Saudi, Iran and ISIS are competing for global Muslim leadership. We mustn’t let any of them win

Condeming ISIS is easy. We need to tackle the ideology common to Saudi and Iran.

Photo: Saudi King Salman and Iran’s Ayatollah Khameini

After Saudi Arabia executed 47 ‘terrorism’ convicts on Saturday, the observation that the kingdom is just gold-plated ISIS surfaced in various quarters, especially among progressive Muslims. For those who needed a pictorial clarification, Iran’s Supreme Leader, Ayatollah Khameini, released a cartoon asking viewers to ‘spot the difference’ between the two.

That it was Iran condemning the act as a ‘violation of human rights and Islamic values’, as president Hassan Rouhani put it, was brutally ironic considering that Iran has outdone Saudi Arabia in terms of executions in each of the past nine years, often by 300 per cent if not more.

What triggered Iran’s fury, and the ongoing Shia-Sunni diplomatic brawl, was the execution of Shia cleric Sheikh Nimr al-Nimr, a popular Saudi cleric among the Shia youth. Al-Nimr had been under arrest since 2012 over charges of ‘instigating unrest’ and was sentenced to death in October 2014.

Al-Nimr’s call for accountability over suppression of Saudi’s Shia and his movement for democracy in Saudi Arabia made him dangerous for the kingdom. However, his execution was necessitated by glaring shortcomings in Saudi domestic and foreign policies.

In addition to growing debt, the rise in domestic jihadism has meant that Saudis needed a distraction to shroud their recent failures. Killing four Shia with 43 ‘al-Qaeda affiliated’ jihadists on Saturday was apparently the kingdom’s message to the Sunni majority that it doesn’t ‘discriminate’ between ‘political terrorists’ and radical jihadists.

More critically though, it’s a string of overseas setbacks that has pushed Saudis towards succumbing to paranoia, and jumping the gun. With ISIS penetrating Saudi borders, at least in terms of orchestrating bombings, the al-Saud family faces animosity from both parties in the Syrian conflict, a battlefield it has heavily invested in over the past five years.

Saudi failures in Yemen – where Riyadh is vying to reestablish its puppet government under Abd Rabbuh Mansur Hadi, who has returned to Aden after being overthrown by Houthi rebels – are increasingly creating a vacuum that al-Qaeda and ISIS will continue to fill. The extension of the same vacuum will be created by the ongoing Shia-Sunni confrontation in the region, where sectarian fault-lines are ubiquitously spread out like minefields.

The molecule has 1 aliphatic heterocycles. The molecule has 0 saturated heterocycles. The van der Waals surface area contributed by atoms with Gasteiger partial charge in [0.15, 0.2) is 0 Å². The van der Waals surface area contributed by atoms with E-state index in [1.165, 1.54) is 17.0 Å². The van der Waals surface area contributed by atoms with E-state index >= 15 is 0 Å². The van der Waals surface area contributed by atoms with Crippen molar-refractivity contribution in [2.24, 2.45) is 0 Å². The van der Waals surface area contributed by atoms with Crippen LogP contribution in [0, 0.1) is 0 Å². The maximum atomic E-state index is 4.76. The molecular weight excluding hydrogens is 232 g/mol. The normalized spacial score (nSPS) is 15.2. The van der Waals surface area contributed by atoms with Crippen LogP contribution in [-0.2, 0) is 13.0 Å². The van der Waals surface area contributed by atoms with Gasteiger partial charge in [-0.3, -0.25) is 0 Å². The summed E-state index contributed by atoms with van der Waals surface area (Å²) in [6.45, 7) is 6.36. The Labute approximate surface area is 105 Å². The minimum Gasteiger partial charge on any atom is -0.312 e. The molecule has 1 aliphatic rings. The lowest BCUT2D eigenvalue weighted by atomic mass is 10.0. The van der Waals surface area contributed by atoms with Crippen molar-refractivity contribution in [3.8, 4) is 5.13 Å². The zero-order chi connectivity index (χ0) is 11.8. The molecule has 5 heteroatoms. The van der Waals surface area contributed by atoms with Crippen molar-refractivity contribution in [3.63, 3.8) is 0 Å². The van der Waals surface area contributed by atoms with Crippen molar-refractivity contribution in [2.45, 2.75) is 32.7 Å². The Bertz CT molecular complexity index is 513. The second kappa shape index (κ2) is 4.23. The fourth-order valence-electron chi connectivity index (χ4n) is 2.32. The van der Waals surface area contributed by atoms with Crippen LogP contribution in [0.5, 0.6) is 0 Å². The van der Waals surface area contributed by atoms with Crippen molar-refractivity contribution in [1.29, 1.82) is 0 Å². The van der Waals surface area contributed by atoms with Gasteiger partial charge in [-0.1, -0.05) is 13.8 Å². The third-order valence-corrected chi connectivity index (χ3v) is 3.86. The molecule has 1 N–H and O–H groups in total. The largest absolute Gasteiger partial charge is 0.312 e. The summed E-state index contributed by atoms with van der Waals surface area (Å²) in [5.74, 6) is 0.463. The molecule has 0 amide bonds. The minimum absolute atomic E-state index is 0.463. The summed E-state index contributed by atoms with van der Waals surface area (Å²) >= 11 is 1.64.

What retriggered Riyadh’s Shiaphobia was the Iran nuclear deal, which not only threatens to bring Tehran close to the West, but also gives geostrategic prominence to Iran as a viable alternative to Saudi Arabia. Furthermore, with sanctions against Iran set to be lifted, Tehran plans to increase oil production by as much as 1.5 million barrels a day this year, which would further aggravate Riyadh’s struggle to maintain its market share, considering the oil price plunge recently, and the rising Saudi debt.

This clearly adds to Saudi insecurity vis-à-vis a potential Iranian protectorate in the south, with Bashar al-Assad’s Syria and Shia-majority Iraq up north.

Furthermore, the kingdom’s Shia majority province Ash-Sharqiyyah (or Eastern Province) is also its biggest petroleum source. The fact that the Eastern Province borders Shia-majority Bahrain could threaten to complete the ‘Shia encirclement’ of Saudi Arabia, transforming the much touted ‘Shia Crescent’ into a full moon, linking Iran to Yemen via Ash-Sharqiyyah.

Bahrain could very well be the trigger point for the next sectarian confrontation considering that the Sunni-ruled kingdom has long stifled its Shia-majority population. Saudi Arabia recently forming the 34-state ‘counter-terrorism coalition’’ to fight ISIS could very well be a declaration of war against Shias in the region.

Even so, replacing Saudi Arabia with Iran at the helm of regional affairs in the Middle East would hardly be progress for the West, or all forward-looking Muslims around the globe. Iran’s appalling human rights record isn’t much better than Saudi Arabia’s, with similar punishments for ‘crimes’ not recognised by the civilised world. The Saudi public beheadings are replaced by public hangings in Iran for ‘crimes’ like blasphemy, apostasy, adultery and homosexuality. Incidentally, ISIS’s ‘Islamic state’ also proposes death for these ‘crimes’.

There are two crucial angles from which to look at the Saudi-Iran rivalry that has reached boiling point: geopolitically and ideologically. ISIS is an important feature in both, considering that Abu Bakr al-Baghdadi’s caliphate-lusting jihad-machine is presenting itself as a challenger to the decades-long duopoly over fight for Muslim leadership.